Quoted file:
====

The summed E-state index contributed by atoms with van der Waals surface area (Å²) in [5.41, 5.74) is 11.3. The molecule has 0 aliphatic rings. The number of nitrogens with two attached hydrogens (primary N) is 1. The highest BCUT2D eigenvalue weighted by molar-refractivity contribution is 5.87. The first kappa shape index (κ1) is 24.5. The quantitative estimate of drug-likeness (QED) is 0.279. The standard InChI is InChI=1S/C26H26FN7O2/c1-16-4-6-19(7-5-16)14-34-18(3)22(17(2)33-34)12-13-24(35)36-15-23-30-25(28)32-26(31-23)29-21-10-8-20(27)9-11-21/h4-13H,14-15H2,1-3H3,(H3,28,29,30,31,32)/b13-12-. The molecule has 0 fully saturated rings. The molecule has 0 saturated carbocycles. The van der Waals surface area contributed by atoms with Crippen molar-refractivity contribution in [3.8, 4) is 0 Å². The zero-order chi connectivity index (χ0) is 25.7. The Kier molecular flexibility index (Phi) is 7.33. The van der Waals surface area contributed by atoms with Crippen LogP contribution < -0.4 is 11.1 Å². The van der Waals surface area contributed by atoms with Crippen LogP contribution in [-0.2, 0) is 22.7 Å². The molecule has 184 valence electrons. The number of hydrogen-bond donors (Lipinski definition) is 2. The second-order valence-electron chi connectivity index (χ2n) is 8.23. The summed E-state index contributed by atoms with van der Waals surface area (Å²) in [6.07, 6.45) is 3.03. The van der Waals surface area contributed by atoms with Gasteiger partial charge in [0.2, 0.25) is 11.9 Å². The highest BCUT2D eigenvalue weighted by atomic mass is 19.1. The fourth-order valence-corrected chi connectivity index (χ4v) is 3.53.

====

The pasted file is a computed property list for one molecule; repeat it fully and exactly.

The summed E-state index contributed by atoms with van der Waals surface area (Å²) in [5.41, 5.74) is 11.3. The molecule has 0 aliphatic rings. The number of nitrogens with two attached hydrogens (primary N) is 1. The highest BCUT2D eigenvalue weighted by molar-refractivity contribution is 5.87. The first kappa shape index (κ1) is 24.5. The quantitative estimate of drug-likeness (QED) is 0.279. The standard InChI is InChI=1S/C26H26FN7O2/c1-16-4-6-19(7-5-16)14-34-18(3)22(17(2)33-34)12-13-24(35)36-15-23-30-25(28)32-26(31-23)29-21-10-8-20(27)9-11-21/h4-13H,14-15H2,1-3H3,(H3,28,29,30,31,32)/b13-12-. The molecule has 0 fully saturated rings. The molecule has 0 saturated carbocycles. The van der Waals surface area contributed by atoms with Crippen molar-refractivity contribution in [3.8, 4) is 0 Å². The zero-order chi connectivity index (χ0) is 25.7. The Kier molecular flexibility index (Phi) is 7.33. The van der Waals surface area contributed by atoms with Crippen LogP contribution < -0.4 is 11.1 Å². The van der Waals surface area contributed by atoms with Crippen LogP contribution in [-0.2, 0) is 22.7 Å². The molecule has 184 valence electrons. The number of hydrogen-bond donors (Lipinski definition) is 2. The second-order valence-electron chi connectivity index (χ2n) is 8.23. The summed E-state index contributed by atoms with van der Waals surface area (Å²) in [6.07, 6.45) is 3.03. The van der Waals surface area contributed by atoms with Gasteiger partial charge in [0.2, 0.25) is 11.9 Å². The highest BCUT2D eigenvalue weighted by atomic mass is 19.1. The fourth-order valence-corrected chi connectivity index (χ4v) is 3.53.